April 17, 2014, 09:49:40 AM

Author Topic: Condensation in my 5d MKIII  (Read 2198 times)

adhocphotographer

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Condensation in my 5d MKIII
« on: July 29, 2013, 12:36:08 AM »
I wasn't actually going to post this, but after reading the sad "my 5d mkiii is dead" story (http://www.canonrumors.com/forum/index.php?topic=16121.0) I'm going to...

I was at altitude with my 5d MKIII over the weekeend, looking for tigers (with no success, great birding though). It was a lot cooler compared to lower-down, and humid as we were in the cloud layer. I got some mist and light rain on my camera, but nothing major. As we came down the hills, temp increased dramatically. On the descent i pulled out my camera to take a shot and noticed it was a completely misted photo! I had condensation INSIDE my camera!  I had changed lenses a couple of times, but not when it was wet/misty and always indoors, but that does not affect atmospheric humidity. We were in a car when i noticed the condensation, so immediately removed the battery, took off my lens and let the camera "dry" for a couple of mins. When I tried it again a few minutes later, It seemed fine.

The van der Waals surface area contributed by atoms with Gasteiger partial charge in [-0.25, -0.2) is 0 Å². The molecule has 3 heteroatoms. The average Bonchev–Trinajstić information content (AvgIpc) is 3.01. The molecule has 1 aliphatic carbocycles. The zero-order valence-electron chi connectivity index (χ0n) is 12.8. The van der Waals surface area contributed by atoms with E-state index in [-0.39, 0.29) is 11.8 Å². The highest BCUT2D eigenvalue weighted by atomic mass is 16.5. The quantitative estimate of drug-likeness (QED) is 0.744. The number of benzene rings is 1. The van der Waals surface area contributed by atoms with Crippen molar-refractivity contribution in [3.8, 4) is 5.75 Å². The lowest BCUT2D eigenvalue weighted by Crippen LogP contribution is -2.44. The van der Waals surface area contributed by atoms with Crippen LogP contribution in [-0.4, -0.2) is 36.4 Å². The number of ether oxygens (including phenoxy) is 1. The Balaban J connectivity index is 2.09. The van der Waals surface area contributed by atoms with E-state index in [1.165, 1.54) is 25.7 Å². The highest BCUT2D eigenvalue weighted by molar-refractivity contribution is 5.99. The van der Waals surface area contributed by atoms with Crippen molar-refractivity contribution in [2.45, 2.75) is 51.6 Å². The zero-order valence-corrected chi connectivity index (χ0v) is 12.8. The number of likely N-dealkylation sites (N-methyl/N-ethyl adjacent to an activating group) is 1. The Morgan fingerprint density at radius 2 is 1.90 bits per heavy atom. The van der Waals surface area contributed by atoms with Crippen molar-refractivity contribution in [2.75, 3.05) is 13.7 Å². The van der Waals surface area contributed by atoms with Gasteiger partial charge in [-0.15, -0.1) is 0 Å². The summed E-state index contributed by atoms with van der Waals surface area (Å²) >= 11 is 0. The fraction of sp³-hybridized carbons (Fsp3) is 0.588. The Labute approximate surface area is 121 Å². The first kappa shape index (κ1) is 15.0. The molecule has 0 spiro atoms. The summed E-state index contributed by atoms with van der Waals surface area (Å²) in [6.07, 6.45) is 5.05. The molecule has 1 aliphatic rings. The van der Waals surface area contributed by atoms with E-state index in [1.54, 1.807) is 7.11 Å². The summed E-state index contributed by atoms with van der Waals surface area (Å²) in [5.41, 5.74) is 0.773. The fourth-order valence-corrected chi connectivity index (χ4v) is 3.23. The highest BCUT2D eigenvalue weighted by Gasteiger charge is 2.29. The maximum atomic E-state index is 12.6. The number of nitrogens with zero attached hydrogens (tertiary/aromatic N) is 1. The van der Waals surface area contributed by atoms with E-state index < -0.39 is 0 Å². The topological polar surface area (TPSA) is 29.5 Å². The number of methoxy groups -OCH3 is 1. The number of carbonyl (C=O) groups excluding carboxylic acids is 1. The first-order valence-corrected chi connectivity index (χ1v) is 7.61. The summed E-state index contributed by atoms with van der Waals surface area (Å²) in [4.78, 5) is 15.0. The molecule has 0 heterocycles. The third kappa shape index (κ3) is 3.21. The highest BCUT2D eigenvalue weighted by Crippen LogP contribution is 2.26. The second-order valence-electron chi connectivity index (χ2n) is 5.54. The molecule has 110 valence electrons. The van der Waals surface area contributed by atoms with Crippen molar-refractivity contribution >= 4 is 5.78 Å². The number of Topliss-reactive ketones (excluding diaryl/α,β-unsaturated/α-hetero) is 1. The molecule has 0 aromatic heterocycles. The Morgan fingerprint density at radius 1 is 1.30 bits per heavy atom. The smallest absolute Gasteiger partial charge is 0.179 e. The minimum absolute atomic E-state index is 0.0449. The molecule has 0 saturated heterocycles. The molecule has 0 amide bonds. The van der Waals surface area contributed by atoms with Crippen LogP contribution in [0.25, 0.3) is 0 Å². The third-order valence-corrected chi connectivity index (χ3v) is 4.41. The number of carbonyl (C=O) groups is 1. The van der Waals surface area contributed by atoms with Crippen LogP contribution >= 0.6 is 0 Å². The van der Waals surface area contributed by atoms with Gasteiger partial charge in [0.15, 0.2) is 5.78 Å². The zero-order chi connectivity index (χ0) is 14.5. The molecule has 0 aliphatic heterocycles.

This happened to anyone else? Should i be worried?

FYI - I live in Bangalore, India, and it is monsoon season, so to be honest, unless I don't change lens this whole season, there is always high humidity and temperature changes!
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Condensation in my 5d MKIII
« on: July 29, 2013, 12:36:08 AM »

neuroanatomist

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Re: Condensation in my 5d MKIII
« Reply #1 on: July 29, 2013, 12:42:54 AM »
The camera isn't hermetically sealed - the sealing should prevent water drops from entering, not air...and therefore not the water that's dissolved in that air.  Rapid temperature change (cooling) cause that water in the air to condense - your best bet is to slow the rate of temperature change by leaving the camera in an insulated bag for a while when moving from humid outdoors to air conditioned indoors, etc.
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adhocphotographer

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Re: Condensation in my 5d MKIII